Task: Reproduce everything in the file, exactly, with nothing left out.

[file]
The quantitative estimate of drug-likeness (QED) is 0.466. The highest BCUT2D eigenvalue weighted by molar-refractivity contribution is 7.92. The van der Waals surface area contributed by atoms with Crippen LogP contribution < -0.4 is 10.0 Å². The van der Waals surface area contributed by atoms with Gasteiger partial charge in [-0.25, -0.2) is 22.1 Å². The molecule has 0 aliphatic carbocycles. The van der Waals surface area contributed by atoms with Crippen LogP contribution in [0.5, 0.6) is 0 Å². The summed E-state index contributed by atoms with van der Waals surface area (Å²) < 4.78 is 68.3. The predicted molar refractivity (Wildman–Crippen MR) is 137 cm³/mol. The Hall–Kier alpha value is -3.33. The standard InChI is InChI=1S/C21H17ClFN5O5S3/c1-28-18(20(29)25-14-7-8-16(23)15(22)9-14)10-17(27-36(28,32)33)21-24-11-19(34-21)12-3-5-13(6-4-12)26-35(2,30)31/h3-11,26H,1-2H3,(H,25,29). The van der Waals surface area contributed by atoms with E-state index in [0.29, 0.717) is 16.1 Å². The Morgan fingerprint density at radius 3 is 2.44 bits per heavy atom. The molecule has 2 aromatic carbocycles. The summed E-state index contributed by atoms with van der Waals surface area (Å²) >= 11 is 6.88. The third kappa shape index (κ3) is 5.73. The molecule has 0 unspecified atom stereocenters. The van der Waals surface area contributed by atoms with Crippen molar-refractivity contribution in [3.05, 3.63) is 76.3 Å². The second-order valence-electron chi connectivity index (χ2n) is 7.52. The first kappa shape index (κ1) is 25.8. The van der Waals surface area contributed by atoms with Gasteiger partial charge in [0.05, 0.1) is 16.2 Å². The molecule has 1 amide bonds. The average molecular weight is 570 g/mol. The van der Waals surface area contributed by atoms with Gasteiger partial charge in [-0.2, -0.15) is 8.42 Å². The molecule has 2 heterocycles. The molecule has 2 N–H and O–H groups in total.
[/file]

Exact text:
The quantitative estimate of drug-likeness (QED) is 0.466. The highest BCUT2D eigenvalue weighted by molar-refractivity contribution is 7.92. The van der Waals surface area contributed by atoms with Crippen LogP contribution < -0.4 is 10.0 Å². The van der Waals surface area contributed by atoms with Gasteiger partial charge in [-0.25, -0.2) is 22.1 Å². The molecule has 0 aliphatic carbocycles. The van der Waals surface area contributed by atoms with Crippen LogP contribution in [0.5, 0.6) is 0 Å². The summed E-state index contributed by atoms with van der Waals surface area (Å²) < 4.78 is 68.3. The predicted molar refractivity (Wildman–Crippen MR) is 137 cm³/mol. The Hall–Kier alpha value is -3.33. The standard InChI is InChI=1S/C21H17ClFN5O5S3/c1-28-18(20(29)25-14-7-8-16(23)15(22)9-14)10-17(27-36(28,32)33)21-24-11-19(34-21)12-3-5-13(6-4-12)26-35(2,30)31/h3-11,26H,1-2H3,(H,25,29). The van der Waals surface area contributed by atoms with E-state index in [0.29, 0.717) is 16.1 Å². The Morgan fingerprint density at radius 3 is 2.44 bits per heavy atom. The molecule has 2 aromatic carbocycles. The summed E-state index contributed by atoms with van der Waals surface area (Å²) >= 11 is 6.88. The third kappa shape index (κ3) is 5.73. The molecule has 0 unspecified atom stereocenters. The van der Waals surface area contributed by atoms with Crippen molar-refractivity contribution in [3.05, 3.63) is 76.3 Å². The second-order valence-electron chi connectivity index (χ2n) is 7.52. The first kappa shape index (κ1) is 25.8. The van der Waals surface area contributed by atoms with Gasteiger partial charge in [0.05, 0.1) is 16.2 Å². The molecule has 1 amide bonds. The average molecular weight is 570 g/mol. The van der Waals surface area contributed by atoms with Gasteiger partial charge in [-0.2, -0.15) is 8.42 Å². The molecule has 2 heterocycles. The molecule has 2 N–H and O–H groups in total.